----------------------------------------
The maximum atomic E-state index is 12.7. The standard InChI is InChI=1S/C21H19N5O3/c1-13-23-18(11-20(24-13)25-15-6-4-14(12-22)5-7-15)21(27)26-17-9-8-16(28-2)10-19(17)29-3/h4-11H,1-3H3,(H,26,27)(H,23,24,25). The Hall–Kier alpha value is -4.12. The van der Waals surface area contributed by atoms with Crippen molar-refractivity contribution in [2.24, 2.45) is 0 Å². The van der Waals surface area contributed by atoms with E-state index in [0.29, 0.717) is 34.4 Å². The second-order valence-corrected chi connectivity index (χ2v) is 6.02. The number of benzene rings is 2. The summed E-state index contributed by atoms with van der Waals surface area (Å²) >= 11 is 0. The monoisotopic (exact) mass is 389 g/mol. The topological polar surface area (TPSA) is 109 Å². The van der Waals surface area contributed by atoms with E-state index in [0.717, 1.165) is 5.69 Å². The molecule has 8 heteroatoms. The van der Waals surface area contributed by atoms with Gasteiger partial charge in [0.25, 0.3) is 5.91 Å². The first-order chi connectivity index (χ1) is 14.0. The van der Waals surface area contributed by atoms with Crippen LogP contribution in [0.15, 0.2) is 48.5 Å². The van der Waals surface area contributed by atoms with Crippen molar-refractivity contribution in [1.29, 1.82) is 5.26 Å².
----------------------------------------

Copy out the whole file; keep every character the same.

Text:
The maximum atomic E-state index is 12.7. The standard InChI is InChI=1S/C21H19N5O3/c1-13-23-18(11-20(24-13)25-15-6-4-14(12-22)5-7-15)21(27)26-17-9-8-16(28-2)10-19(17)29-3/h4-11H,1-3H3,(H,26,27)(H,23,24,25). The Hall–Kier alpha value is -4.12. The van der Waals surface area contributed by atoms with Crippen molar-refractivity contribution in [2.24, 2.45) is 0 Å². The van der Waals surface area contributed by atoms with E-state index in [0.29, 0.717) is 34.4 Å². The second-order valence-corrected chi connectivity index (χ2v) is 6.02. The number of benzene rings is 2. The summed E-state index contributed by atoms with van der Waals surface area (Å²) >= 11 is 0. The monoisotopic (exact) mass is 389 g/mol. The topological polar surface area (TPSA) is 109 Å². The van der Waals surface area contributed by atoms with E-state index in [0.717, 1.165) is 5.69 Å². The molecule has 8 heteroatoms. The van der Waals surface area contributed by atoms with Gasteiger partial charge in [0.25, 0.3) is 5.91 Å². The first-order chi connectivity index (χ1) is 14.0. The van der Waals surface area contributed by atoms with Crippen LogP contribution in [0.15, 0.2) is 48.5 Å². The van der Waals surface area contributed by atoms with Crippen molar-refractivity contribution in [1.29, 1.82) is 5.26 Å².